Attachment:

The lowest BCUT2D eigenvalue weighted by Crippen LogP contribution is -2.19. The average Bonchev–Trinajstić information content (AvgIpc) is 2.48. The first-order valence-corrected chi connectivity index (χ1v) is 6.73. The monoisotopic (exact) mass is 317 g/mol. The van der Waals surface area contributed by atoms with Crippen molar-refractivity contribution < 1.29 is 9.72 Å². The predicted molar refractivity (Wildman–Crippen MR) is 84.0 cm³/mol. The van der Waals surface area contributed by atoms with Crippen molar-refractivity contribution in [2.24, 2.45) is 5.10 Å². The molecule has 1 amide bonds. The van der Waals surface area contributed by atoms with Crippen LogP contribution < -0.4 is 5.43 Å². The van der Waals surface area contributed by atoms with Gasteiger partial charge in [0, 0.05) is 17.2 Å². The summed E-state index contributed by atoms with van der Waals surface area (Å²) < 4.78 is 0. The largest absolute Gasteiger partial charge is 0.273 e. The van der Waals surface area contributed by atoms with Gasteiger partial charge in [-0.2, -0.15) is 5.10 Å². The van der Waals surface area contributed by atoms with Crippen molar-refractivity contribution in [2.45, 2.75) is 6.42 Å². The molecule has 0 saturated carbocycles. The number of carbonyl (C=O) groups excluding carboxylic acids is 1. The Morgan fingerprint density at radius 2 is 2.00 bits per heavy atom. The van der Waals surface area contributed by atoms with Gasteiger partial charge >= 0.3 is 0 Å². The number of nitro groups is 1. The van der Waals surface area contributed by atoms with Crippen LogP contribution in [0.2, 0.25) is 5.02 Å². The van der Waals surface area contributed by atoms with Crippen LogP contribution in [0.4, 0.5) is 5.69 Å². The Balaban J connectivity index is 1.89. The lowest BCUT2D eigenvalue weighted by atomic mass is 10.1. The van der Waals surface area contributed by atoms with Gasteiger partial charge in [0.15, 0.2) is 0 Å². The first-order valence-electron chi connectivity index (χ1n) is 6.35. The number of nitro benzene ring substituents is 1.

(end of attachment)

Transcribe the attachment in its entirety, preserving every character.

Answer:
The lowest BCUT2D eigenvalue weighted by Crippen LogP contribution is -2.19. The average Bonchev–Trinajstić information content (AvgIpc) is 2.48. The first-order valence-corrected chi connectivity index (χ1v) is 6.73. The monoisotopic (exact) mass is 317 g/mol. The van der Waals surface area contributed by atoms with Crippen molar-refractivity contribution < 1.29 is 9.72 Å². The predicted molar refractivity (Wildman–Crippen MR) is 84.0 cm³/mol. The van der Waals surface area contributed by atoms with Crippen molar-refractivity contribution in [2.24, 2.45) is 5.10 Å². The molecule has 1 amide bonds. The van der Waals surface area contributed by atoms with Crippen LogP contribution < -0.4 is 5.43 Å². The van der Waals surface area contributed by atoms with Gasteiger partial charge in [0, 0.05) is 17.2 Å². The summed E-state index contributed by atoms with van der Waals surface area (Å²) < 4.78 is 0. The largest absolute Gasteiger partial charge is 0.273 e. The van der Waals surface area contributed by atoms with Gasteiger partial charge in [-0.2, -0.15) is 5.10 Å². The van der Waals surface area contributed by atoms with Crippen molar-refractivity contribution in [2.45, 2.75) is 6.42 Å². The molecule has 0 saturated carbocycles. The number of carbonyl (C=O) groups excluding carboxylic acids is 1. The Morgan fingerprint density at radius 2 is 2.00 bits per heavy atom. The van der Waals surface area contributed by atoms with Gasteiger partial charge >= 0.3 is 0 Å². The number of nitro groups is 1. The van der Waals surface area contributed by atoms with Crippen LogP contribution in [0.2, 0.25) is 5.02 Å². The van der Waals surface area contributed by atoms with Crippen LogP contribution in [0.4, 0.5) is 5.69 Å². The Balaban J connectivity index is 1.89. The lowest BCUT2D eigenvalue weighted by atomic mass is 10.1. The van der Waals surface area contributed by atoms with Gasteiger partial charge in [0.15, 0.2) is 0 Å². The first-order valence-electron chi connectivity index (χ1n) is 6.35. The number of nitro benzene ring substituents is 1.